HomePartner UpdatesPropane School Buses: Let’s Clear the Air

Propane School Buses: Let’s Clear the Air

When it comes to student transportation, we can all agree on one thing: every child deserves to have a safe, clean, healthy ride to school. Today, there are two real pathways to make that happen – by operating either a propane autogas or an electric school bus.

In a recent piece from the World Resources Institute (WRI) titled, “The Evidence is Clear: Electric School Buses are the Best Choice to Reduce Emissions,” the author compares electric school buses to propane and diesel, drawing the conclusion that electric buses are the ideal choice. As more school districts turn to clean energy options for student transportation, it’s important to see the full picture. While WRI makes valid points about how electric school buses can lower emissions for school bus fleets, the article greatly underestimates the role propane autogas buses also play in clean student transportation.

The only way we can ensure every student has the opportunity for that safe, clean, healthy ride to school is through a variety of clean energy options appropriately deployed in the proper vehicle duty cycle to quickly and effectively reduce emissions. Propane autogas is one of the clean, low-carbon energy sources available in abundance today.

Tailpipe Emissions

As WRI points out, it’s true that electric school buses have zero tailpipe emissions. But what they fail to acknowledge is that propane autogas is a near-zero emissions energy source that can dramatically reduce harmful emissions. Propane autogas engines reduce harmful nitrogen oxide (NOx) emissions by 96 percent compared to the best-in-class clean diesel engine. The engines are certified to CARB’s ultra-low NOx standards of 0.02 g/hp-hr and emit virtually no particulate matter emissions. As technology continues to advance, the near-zero propane engines will continue to move further down the path to zero.

The most important thing to keep in mind is that emissions go beyond the tailpipe. There is no truly “zero-emissions” vehicle on the road today, and fleets need to examine the lifecycle emissions of different energy sources to fully understand a vehicle’s emissions profile.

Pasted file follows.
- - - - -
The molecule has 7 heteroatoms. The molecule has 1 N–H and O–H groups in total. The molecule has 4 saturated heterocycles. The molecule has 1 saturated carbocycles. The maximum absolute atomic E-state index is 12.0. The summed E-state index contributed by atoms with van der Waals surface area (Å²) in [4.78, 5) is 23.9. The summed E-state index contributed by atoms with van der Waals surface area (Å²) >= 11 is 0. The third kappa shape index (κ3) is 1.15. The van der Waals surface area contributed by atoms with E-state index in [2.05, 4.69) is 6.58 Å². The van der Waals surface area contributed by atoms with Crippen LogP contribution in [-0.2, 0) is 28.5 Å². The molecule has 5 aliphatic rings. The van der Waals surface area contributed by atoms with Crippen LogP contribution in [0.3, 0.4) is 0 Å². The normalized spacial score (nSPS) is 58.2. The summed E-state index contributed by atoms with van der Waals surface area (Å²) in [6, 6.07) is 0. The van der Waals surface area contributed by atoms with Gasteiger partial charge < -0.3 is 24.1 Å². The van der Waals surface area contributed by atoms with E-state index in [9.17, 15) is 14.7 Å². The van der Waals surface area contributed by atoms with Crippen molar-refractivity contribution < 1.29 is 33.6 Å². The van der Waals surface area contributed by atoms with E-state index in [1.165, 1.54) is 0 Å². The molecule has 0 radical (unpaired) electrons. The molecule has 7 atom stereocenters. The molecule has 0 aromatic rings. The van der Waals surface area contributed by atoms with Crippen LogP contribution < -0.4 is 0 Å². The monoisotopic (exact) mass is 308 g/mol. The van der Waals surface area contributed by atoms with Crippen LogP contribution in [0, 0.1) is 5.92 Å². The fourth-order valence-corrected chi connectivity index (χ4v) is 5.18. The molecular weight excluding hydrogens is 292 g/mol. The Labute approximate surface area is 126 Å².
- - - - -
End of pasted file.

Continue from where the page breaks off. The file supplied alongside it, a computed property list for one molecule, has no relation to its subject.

Lifecycle Carbon Emissions

In WRI’s article, the author claims that electric buses are “the best choice” to reduce emissions, specifically lifecycle greenhouse gas emissions. These calculations are based on data from the Alternative Fuel Life-Cycle Environmental and Economic Transportation (AFLEET) tool. However, this tool doesn’t account for the lifecycle carbon emissions generated during the production of the battery for electric vehicles, which is significantly energy- and carbon-intensive.

Real-world use cases from fleets analyzing the lifecycle carbon emissions generated for both propane autogas and electric—including battery production—show a different story. In an analysis from the Propane Education & Research Council titled, “Propane vs. Electric School Bus: Don’t Rush to Judgement,” researchers took a closer look at the lifecycle carbon emissions of propane and electric school buses based on real-world electric school bus energy efficiency and the nominal propane school bus fuel economy.

While many bus manufacturers cite an average kWh/mile between 1.29 and 1.64, real-world fleets are not experiencing that same level of efficiency. For instance, Twin Rivers Unified School District registered to 1.99 kWh/mile during a three-month analysis of the fleet1. Additionally, Amherst Regional Public School District in Massachusetts registered 3 kWh/mile when its electric buses were plugged in for longer than 10 hours, which often occurred overnight, on weekends, or during school vacations.

If we evaluate the lifecycle carbon emissions for an electric school bus with an energy efficiency of 2 kWh/mile and a nominal propane school bus fuel economy of 4.5 MPG, the propane autogas bus has a lower lifetime carbon footprint in 15 states when average (baseload) electrical grid emissions are considered and in 35 states with non-baseload electrical grid emissions (or marginal, i.e. emissions from peak load plants that support loads that are not generally seen).